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Zhao tells stories with piano

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Michaela Bulkley
Staff Writer

Sundays at the Morgan this month featured the La Verne Artist-in-Residence Grace Zhao. She performed a solo piano concert with six sets of pieces composed by Bach, Beethoven, Rachmaninoff and more Friday in Morgan Auditorium.

“I thought her set list was really cool, to transition from Baroque to Romantic music to modern, it was like a historical timeline,” said freshman liberal studies major Melissa Lach.

Zhao’s elegance and energy was evident when she walked on stage in a floor length dark blue elegant dress matched with leopard print heels. She bowed and then sat at the piano and seemed to enter another world. Throughout each song she would emote and move with how the song felt, like a dancer would, while also staying focused and playing some extremely difficult and complicated pieces with ease.

“I sat on the left side so I could see her keyboarding,” said professor of humanities Al Clark.

“It’s so complicated I don’t know how she does it.”

The first set of songs were composed by Bach for the cello and Johannes Brahms which translated into a piano composition. This 17-minute piece was played entirely with Zhao’s left hand.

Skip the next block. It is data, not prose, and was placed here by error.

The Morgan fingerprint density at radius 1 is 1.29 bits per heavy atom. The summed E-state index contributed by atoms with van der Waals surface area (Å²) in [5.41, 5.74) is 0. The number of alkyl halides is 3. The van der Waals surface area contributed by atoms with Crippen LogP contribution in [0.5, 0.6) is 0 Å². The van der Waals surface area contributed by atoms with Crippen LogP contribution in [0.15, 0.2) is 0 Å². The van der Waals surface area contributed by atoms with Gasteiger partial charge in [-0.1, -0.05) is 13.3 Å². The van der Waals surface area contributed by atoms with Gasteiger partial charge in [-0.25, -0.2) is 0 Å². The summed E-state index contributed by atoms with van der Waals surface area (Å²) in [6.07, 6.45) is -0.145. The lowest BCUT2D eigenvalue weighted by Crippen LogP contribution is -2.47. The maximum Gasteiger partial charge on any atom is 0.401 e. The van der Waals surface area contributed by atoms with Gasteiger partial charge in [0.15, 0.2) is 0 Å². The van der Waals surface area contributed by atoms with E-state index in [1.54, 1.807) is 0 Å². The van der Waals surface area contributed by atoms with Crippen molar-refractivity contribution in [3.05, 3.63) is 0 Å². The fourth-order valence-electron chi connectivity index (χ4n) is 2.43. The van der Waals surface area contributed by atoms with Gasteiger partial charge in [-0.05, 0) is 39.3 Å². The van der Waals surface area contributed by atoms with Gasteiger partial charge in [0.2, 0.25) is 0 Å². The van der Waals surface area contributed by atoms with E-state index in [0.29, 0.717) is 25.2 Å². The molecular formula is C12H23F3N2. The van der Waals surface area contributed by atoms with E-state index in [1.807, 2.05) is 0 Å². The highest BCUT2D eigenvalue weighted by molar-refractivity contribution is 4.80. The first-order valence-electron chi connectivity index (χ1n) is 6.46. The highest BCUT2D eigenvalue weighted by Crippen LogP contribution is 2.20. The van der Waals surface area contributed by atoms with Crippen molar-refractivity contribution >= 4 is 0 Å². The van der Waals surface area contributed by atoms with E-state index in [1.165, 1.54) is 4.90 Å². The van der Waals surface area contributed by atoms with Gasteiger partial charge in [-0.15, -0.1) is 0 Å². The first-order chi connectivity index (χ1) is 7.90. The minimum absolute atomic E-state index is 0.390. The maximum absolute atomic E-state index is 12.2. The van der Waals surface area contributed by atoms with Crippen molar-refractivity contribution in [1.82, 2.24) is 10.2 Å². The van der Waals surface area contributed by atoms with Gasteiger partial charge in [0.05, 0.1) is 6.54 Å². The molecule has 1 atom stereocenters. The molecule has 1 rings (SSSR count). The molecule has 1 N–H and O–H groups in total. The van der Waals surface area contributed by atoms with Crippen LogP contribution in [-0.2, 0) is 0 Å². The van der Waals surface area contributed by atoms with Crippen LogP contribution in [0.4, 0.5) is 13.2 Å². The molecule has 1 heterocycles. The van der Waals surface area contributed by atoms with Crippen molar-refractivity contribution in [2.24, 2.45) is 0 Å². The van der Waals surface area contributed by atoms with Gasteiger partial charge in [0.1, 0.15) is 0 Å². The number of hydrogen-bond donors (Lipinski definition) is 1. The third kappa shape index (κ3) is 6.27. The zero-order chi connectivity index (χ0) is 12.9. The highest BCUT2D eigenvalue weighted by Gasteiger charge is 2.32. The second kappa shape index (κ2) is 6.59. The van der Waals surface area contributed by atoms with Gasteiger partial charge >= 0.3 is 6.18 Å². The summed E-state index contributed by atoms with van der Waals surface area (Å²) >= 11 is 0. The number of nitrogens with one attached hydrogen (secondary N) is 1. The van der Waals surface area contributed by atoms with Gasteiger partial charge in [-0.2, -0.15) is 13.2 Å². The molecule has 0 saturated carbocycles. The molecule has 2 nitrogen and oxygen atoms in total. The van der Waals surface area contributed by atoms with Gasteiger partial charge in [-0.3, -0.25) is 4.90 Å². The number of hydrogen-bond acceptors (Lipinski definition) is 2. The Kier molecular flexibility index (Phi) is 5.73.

“She had so much emotion,” sophomore accounting major Gricelda Lopez said. “It was so powerful and I was so impressed.”

Each set of songs sounded like a story without words, changing emotions and swelling from a quiet serene melody to a powerful sound that filled the entire auditorium.

The second piece was Sonata in Eb Major Op. 27 no. 1 by Beethoven. Zhao played with both hands and had someone come out to turn the pages on her music book for her. It was a silent conversation of head nods of to turn the page at the right time so the songs would continuously flow.

The next song was “The Man I Love,” which had a more jazz feel to the song. It felt like a woman telling the story of a heart break as the song started happy and light with sweet short notes, but progressed into more dramatic and low notes that would last for a while.

The second half of the concert was shorter, with shorter sets that sounded modern. This included “No. 14” composed by a friend of Zhao, Daniel Highman, for Zhao. It was titled after a painting “No. 14” by Mark Rothko which is in the San Francisco Museum of Modern Art.

“It has remained as one of my favorite pieces to play,” Zhao said in the artist’s notes.

Before Zhao played the last piece, she took the time to dedicate the concert to Kathy Lamkin thanking her for her dedication and inspiration as a colleague.

The last piece was composed by Chinese composer Tan Dun to pay tribute to his culture of Chinese music as he learned classical piano.

“Eight Memories in Watercolor” only featured five songs that despite all sounding different.

It was easy to tell they were meant to be together despite some songs being omitted from the set.

After non-stop applause at the end of the concert, Zhao played a surprise encore.

“She did an encore with on of the hardest pieces of all time,” Clark said, “We are so lucky to have her. She is world class.”

Michaela Bulkley can be reached at michaela.bulkley@laverne.edu.

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